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Immigrants are considered globally to be a vulnerable subpopulation. Vulnerable population
groups have a higher prevalence of obesity than the general population. Despite increased immigration of people from
Somalia to Sweden in recent years, little research has been undertaken about obesity and obesity-related health risks
among Somali immigrants. The present study aimed to investigate the prevalence of overweight and obesity, as well as
possible relationships between weight status and socio-demographic characteristics, dietary habits and physical activity
(PA) among Somali immigrants in Sweden.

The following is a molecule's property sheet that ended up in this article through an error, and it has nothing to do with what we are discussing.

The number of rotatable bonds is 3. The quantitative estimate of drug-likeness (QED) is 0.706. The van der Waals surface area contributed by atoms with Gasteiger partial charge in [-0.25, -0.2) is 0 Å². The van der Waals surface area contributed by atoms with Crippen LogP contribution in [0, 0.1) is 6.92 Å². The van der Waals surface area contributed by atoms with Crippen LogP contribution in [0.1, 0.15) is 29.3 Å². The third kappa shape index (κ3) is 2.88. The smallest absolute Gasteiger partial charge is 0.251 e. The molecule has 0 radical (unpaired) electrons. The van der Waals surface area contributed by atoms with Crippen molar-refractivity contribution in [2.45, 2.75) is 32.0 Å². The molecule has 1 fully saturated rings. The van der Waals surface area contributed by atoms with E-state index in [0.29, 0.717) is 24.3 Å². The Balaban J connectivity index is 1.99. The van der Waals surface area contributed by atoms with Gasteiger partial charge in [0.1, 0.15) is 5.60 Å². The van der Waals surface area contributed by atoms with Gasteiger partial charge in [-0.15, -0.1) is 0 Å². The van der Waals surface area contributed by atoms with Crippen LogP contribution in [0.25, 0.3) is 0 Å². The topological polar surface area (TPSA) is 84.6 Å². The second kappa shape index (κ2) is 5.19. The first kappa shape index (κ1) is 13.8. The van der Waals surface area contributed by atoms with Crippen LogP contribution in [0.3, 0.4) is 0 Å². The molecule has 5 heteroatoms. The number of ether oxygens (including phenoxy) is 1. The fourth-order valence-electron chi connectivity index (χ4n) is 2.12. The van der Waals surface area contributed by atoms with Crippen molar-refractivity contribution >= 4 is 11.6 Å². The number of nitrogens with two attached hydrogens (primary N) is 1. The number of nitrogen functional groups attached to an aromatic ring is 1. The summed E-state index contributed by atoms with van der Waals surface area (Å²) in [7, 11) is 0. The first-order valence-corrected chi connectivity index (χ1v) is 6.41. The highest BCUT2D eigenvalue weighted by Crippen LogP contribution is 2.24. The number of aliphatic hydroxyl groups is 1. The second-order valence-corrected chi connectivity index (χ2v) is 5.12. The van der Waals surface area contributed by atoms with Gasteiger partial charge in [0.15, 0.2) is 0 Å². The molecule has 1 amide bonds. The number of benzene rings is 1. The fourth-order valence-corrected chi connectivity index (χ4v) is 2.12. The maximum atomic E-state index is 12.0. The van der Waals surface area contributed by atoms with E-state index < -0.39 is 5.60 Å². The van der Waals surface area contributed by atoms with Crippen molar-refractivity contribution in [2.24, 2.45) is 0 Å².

This quantitative cross-sectional study included 114 respondents.
Data were collected by means of a questionnaire covering socio-demographic factors, PA and dietary habits. Weight and
height were also measured.
Of the 114 respondents, 50.9% had a body mass index (BMI) of 25 or above. In bivariate
analysis, there were no statistically significant differences between those with a BMI below 25 and those with a
BMI of 25 or more regarding PA or dietary habits. Multiple logistic regression analysis showed that female gender and
being married were associated with having a BMI of 25 or above.
Socio-demographic factors may be more
strongly associated with high BMI than PA or dietary habits among the targeted group and should be taken into account as
an issue affecting Somali immigrants in Sweden that warrants further research.